How Air Conditioning Changed the NICU

By Johanna Goldberg, Information Services Librarian

We’ve entered the season of hot, humid, frizzy-headed misery outside and freezing temperatures from blasting office air conditioners inside. Which got me to thinking: What impact did air conditioning have on medicine?

Constantin P. Yaglou. From the Harvard School of Public Health 1955 yearbook.

Constantin P. Yaglou. From the Harvard School of Public Health 1955 yearbook.

One man did impressive work on this front. Constantin P. Yaglou (1897–1960) was not a physician, but a professor of industrial hygiene at Harvard’s School of Public Health. Born in Constantinople, he came to the United States in 1920 and earned a master’s degree from Cornell. He joined the Research Laboratory of the American Society of Heating and Ventilating Engineers in 1921, where he spent five years studying the influence of humidity, temperature, and air circulation on working and resting adults. In 1925, he joined the department of industrial hygiene at Harvard.1

His cross-disciplinary collaboration with Harvard Medical School’s pediatrics department, notably Dr. Kenneth Blackfan, proved innovative. Assisted by nurse Katherine MacKenzie Wyman, they published “The premature infant: A study of the effects of atmospheric conditions on growth and on development” in the American Journal of Diseases of Children in 1933.

The air conditioning unit in a nursery for premature infants. In “The premature infant: A study of the effects of atmospheric conditions on growth and on development,” American Journal of Diseases of Children, 1933, 46(5).

The air conditioning unit in a nursery for premature infants. In “The premature infant: A study of the effects of atmospheric conditions on growth and on development,” American Journal of Diseases of Children, 1933, 46(5).

They studied the effects of Harvard’s newly air conditioned nursery from 1926–1929, and compared their measurements to those from pre-air conditioned 1923–1925. (From 1926–1929, they controlled for variables like diet and dress.) They found that premature infants were less able to stabilize their body temperatures than infants born at term. Even among premature infants, ability to regulate temperature changed depending on birth weight. They determined the ideal temperature for premature newborns to be 75-100 degrees Fahrenheit with 65% humidity.2 These influential findings lay a foundation for the development and use of temperature-controlled incubators.3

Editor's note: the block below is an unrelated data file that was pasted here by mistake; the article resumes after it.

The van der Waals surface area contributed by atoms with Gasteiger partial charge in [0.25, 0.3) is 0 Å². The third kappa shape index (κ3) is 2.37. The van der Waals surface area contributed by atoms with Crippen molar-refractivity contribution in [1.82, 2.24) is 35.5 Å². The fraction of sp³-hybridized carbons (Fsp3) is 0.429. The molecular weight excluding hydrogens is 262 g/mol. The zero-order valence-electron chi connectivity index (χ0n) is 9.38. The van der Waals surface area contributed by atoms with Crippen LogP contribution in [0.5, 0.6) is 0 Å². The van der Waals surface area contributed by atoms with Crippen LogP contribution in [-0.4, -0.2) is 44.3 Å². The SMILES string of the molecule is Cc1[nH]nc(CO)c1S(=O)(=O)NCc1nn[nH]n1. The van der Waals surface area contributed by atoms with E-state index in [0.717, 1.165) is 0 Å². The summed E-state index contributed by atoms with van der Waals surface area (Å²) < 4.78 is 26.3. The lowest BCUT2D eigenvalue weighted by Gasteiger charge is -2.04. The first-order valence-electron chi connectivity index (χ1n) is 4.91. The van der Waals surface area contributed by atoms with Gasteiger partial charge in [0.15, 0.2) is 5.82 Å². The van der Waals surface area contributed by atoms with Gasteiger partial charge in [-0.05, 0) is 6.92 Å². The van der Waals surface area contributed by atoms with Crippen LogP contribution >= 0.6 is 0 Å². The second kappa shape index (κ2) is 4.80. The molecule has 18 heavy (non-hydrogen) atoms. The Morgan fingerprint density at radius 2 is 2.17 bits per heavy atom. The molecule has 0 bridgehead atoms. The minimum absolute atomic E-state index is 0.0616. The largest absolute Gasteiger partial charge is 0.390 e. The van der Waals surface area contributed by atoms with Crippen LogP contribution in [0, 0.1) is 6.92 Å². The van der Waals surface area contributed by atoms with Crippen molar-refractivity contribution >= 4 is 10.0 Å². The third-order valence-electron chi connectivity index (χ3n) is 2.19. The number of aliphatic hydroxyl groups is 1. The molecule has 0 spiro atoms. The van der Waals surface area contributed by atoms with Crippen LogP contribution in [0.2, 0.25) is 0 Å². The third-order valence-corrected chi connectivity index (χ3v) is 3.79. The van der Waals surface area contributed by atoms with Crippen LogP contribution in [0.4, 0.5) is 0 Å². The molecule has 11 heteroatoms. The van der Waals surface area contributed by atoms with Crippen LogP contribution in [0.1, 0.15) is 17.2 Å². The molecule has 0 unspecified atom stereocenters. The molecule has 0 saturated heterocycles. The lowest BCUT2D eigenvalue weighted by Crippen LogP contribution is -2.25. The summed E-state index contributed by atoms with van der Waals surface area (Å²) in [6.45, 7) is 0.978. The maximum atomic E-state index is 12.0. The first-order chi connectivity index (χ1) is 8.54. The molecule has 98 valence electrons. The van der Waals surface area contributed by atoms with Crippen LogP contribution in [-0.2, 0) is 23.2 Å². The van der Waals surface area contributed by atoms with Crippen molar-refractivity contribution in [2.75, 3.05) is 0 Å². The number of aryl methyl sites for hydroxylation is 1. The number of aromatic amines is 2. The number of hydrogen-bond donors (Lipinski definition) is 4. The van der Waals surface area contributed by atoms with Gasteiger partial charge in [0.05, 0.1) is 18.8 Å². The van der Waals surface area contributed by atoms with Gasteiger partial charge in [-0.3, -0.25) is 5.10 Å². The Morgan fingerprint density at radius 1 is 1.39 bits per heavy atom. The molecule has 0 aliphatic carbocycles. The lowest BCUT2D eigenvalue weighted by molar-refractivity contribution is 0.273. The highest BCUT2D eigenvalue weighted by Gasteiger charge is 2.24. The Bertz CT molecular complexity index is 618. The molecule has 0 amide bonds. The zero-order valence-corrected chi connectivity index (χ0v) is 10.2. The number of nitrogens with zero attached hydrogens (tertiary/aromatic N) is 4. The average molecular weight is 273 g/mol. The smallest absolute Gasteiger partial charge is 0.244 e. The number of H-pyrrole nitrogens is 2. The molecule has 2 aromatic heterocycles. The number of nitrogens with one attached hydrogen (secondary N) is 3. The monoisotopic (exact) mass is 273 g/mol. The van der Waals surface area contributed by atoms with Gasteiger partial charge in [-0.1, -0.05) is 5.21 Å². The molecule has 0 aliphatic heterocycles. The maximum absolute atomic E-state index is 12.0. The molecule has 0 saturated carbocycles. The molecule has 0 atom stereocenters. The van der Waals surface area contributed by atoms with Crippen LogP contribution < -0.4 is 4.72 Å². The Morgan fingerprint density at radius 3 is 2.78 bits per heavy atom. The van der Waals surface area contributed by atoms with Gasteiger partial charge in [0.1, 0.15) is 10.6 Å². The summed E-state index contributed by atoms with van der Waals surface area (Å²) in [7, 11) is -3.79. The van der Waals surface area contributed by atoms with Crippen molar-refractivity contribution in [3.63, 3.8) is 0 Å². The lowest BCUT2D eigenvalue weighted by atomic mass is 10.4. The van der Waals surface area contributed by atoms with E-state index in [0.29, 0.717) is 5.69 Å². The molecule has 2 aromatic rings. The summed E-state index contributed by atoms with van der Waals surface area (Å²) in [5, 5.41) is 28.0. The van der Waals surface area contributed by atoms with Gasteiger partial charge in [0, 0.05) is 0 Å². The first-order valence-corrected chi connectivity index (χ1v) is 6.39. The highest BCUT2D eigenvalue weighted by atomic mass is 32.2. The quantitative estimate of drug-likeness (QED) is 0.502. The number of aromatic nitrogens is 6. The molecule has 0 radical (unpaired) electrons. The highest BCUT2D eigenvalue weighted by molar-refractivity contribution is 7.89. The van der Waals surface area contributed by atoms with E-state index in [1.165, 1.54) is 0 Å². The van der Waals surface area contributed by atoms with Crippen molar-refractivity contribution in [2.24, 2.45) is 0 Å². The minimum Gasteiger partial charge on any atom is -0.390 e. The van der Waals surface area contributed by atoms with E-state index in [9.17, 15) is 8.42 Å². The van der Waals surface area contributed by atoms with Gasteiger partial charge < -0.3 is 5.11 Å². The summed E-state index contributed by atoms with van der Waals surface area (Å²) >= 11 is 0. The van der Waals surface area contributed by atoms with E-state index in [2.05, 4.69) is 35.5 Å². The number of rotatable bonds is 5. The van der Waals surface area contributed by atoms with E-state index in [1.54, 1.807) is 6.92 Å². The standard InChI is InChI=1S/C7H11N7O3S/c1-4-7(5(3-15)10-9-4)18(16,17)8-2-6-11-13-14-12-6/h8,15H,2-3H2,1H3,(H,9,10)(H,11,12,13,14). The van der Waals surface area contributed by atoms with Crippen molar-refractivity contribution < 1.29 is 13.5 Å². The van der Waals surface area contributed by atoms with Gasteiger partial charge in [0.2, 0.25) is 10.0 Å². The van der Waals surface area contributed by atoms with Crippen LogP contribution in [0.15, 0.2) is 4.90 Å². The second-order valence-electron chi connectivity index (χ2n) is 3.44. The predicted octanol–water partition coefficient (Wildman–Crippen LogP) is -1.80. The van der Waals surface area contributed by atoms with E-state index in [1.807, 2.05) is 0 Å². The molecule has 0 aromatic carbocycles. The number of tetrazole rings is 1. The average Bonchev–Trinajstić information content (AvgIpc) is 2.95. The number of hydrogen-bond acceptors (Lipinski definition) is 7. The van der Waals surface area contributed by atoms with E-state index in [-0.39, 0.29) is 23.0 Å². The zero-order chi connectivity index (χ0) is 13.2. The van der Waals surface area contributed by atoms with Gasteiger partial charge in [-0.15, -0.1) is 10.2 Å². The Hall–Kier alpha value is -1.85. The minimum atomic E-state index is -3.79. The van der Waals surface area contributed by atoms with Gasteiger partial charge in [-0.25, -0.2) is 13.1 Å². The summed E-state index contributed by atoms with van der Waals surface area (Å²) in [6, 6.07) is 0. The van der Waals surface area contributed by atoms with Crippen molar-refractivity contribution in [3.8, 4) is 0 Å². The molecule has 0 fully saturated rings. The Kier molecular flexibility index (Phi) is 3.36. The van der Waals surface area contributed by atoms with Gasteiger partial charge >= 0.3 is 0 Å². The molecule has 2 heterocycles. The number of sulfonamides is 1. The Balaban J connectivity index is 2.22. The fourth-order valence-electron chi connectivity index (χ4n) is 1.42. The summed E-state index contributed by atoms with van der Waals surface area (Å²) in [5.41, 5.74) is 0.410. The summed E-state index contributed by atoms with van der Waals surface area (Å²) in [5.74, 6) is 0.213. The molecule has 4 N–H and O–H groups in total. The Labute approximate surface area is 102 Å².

Yaglou published a figure neatly summarizing the study’s major results in JAMA in 1938:

A summary of the results of the premature infant study. In "Hospital air conditioning," JAMA 1938, 110(24).

A summary of the results of the premature infant study. In “Hospital air conditioning,” JAMA, 1938, 110(24).

This figure comes from Yaglou’s broad-reaching “Hospital Air Conditioning,” which brought together studies on air conditioning’s effects in the operating room, recovery wards, premature nurseries (summarizing his prior work, as in the figure above), fever cabinets, allergen-free rooms, and oxygen chambers.4

According to the article, not only did air-conditioned operating rooms help those involved in surgery feel more comfortable, it also reduced “the risk of explosion of certain anesthetic gases.”4 In the post-operative recovery rooms, air conditioning reduced the risk of heat stroke and improved the body’s ability to recuperate, though Yaglou did not recommend a particularly cool temperature. “With a relative humidity of about 55 per cent,” he wrote, “a temperature of about 80 will probably prove acceptable.”

But even with the benefits of air conditioning discussed in the article, it was difficult to employ at a large scale in the late 1930s. Yaglou concluded, “High cost precludes cooling the entire hospital, but the needs of the average hospital may be satisfactorily fulfilled by the use of built-in room coolers in certain sections of the hospital and a few portable units which can be wheeled from ward to ward when needed.”4

In addition to his work in medical settings, Yaglou also performed military research on extreme climates like the Yukon, the tropics, and the Arizona desert, “working with volunteers to determine the limits of human endurance under severe heat, cold and humidity.”5 Perhaps it should come as no surprise that the UK Antarctic Place-names Committee christened Yaglou Point in his honor in 1965.6

References

1. Whittenberger JL, Fair GM. Constantin Prodromos Yaglou. Arch Environ Heal An Int J. 1961;2(2):93–94. doi:10.1080/00039896.1961.10662820.

2. Blackfan KD, Yaglou CP, Wyman KM. The premature infant: A study of the effects of atmospheric conditions on growth and on development. Am J Dis Child. 1933;46(5):1175–1236. doi:10.1001/archpedi.1933.01960060001001.

3. Rutter TL. Comfort zone. Harvard Public Heal Rev. 1997:29.

4. Yaglou CP. Hospital air conditioning. J Am Med Assoc. 1938;110(24):2003–2009. doi:10.1001/jama.1938.62790240003010.

5. Constantin Yaglou, Harvard Professor. New York Times. http://query.nytimes.com/gst/abstract.html?res=9A06E6DF123DE333A25757C0A9609C946191D6CF. Published June 4, 1960. Accessed July 21, 2015.

6. Yaglou Point, Antarctica – Geographical Names, map, geographic coordinates. Available at: http://www.geographic.org/geographic_names/antname.php?uni=16847&fid=antgeo_126. Accessed July 21, 2015.

3 thoughts on “How Air Conditioning Changed the NICU

  1. Very interesting article, thanks! I would like to quote this paper in a chapert I’m goign to write for a book “On Human Nature”, edited by Fancisco Ayala and M. Tybairenc. How can I do to correctly quote the paper? Many thanks, Fabio

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